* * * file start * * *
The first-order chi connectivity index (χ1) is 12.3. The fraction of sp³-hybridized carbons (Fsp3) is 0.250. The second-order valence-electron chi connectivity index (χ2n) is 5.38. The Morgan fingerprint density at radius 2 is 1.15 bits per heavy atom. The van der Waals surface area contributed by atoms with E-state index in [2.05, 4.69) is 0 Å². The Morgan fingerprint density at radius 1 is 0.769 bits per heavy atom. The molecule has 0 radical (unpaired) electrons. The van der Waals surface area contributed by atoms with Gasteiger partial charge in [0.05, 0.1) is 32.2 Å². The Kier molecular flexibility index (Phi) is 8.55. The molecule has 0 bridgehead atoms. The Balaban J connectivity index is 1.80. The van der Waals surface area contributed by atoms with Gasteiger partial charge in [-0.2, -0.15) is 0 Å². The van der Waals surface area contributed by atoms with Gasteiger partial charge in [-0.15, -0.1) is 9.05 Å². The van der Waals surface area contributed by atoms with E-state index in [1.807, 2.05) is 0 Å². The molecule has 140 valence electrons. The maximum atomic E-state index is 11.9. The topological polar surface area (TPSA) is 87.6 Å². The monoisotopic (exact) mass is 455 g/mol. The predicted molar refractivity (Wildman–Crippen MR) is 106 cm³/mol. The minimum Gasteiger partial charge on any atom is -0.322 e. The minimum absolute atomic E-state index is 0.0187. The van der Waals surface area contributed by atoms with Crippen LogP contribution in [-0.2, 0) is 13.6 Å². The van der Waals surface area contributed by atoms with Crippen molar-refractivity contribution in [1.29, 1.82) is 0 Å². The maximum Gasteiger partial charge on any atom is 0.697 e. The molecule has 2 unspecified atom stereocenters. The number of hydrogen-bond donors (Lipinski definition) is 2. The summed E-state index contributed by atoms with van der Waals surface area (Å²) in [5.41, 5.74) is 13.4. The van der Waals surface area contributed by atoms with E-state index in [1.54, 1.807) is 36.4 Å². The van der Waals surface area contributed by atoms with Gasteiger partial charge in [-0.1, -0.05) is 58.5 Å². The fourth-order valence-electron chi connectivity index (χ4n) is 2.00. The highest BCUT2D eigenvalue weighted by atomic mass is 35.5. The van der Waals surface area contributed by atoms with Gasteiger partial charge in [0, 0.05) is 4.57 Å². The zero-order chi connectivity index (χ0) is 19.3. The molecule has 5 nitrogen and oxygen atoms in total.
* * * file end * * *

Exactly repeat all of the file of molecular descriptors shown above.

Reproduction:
The first-order chi connectivity index (χ1) is 12.3. The fraction of sp³-hybridized carbons (Fsp3) is 0.250. The second-order valence-electron chi connectivity index (χ2n) is 5.38. The Morgan fingerprint density at radius 2 is 1.15 bits per heavy atom. The van der Waals surface area contributed by atoms with E-state index in [2.05, 4.69) is 0 Å². The Morgan fingerprint density at radius 1 is 0.769 bits per heavy atom. The molecule has 0 radical (unpaired) electrons. The van der Waals surface area contributed by atoms with Gasteiger partial charge in [0.05, 0.1) is 32.2 Å². The Kier molecular flexibility index (Phi) is 8.55. The molecule has 0 bridgehead atoms. The Balaban J connectivity index is 1.80. The van der Waals surface area contributed by atoms with Gasteiger partial charge in [-0.2, -0.15) is 0 Å². The van der Waals surface area contributed by atoms with Gasteiger partial charge in [-0.15, -0.1) is 9.05 Å². The van der Waals surface area contributed by atoms with E-state index in [1.807, 2.05) is 0 Å². The molecule has 140 valence electrons. The maximum atomic E-state index is 11.9. The topological polar surface area (TPSA) is 87.6 Å². The monoisotopic (exact) mass is 455 g/mol. The predicted molar refractivity (Wildman–Crippen MR) is 106 cm³/mol. The minimum Gasteiger partial charge on any atom is -0.322 e. The minimum absolute atomic E-state index is 0.0187. The van der Waals surface area contributed by atoms with Crippen LogP contribution in [-0.2, 0) is 13.6 Å². The van der Waals surface area contributed by atoms with Crippen molar-refractivity contribution in [1.29, 1.82) is 0 Å². The maximum Gasteiger partial charge on any atom is 0.697 e. The molecule has 2 unspecified atom stereocenters. The number of hydrogen-bond donors (Lipinski definition) is 2. The summed E-state index contributed by atoms with van der Waals surface area (Å²) in [5.41, 5.74) is 13.4. The van der Waals surface area contributed by atoms with E-state index in [1.54, 1.807) is 36.4 Å². The van der Waals surface area contributed by atoms with Gasteiger partial charge in [-0.1, -0.05) is 58.5 Å². The fourth-order valence-electron chi connectivity index (χ4n) is 2.00. The highest BCUT2D eigenvalue weighted by atomic mass is 35.5. The van der Waals surface area contributed by atoms with Gasteiger partial charge in [0, 0.05) is 4.57 Å². The zero-order chi connectivity index (χ0) is 19.3. The molecule has 5 nitrogen and oxygen atoms in total.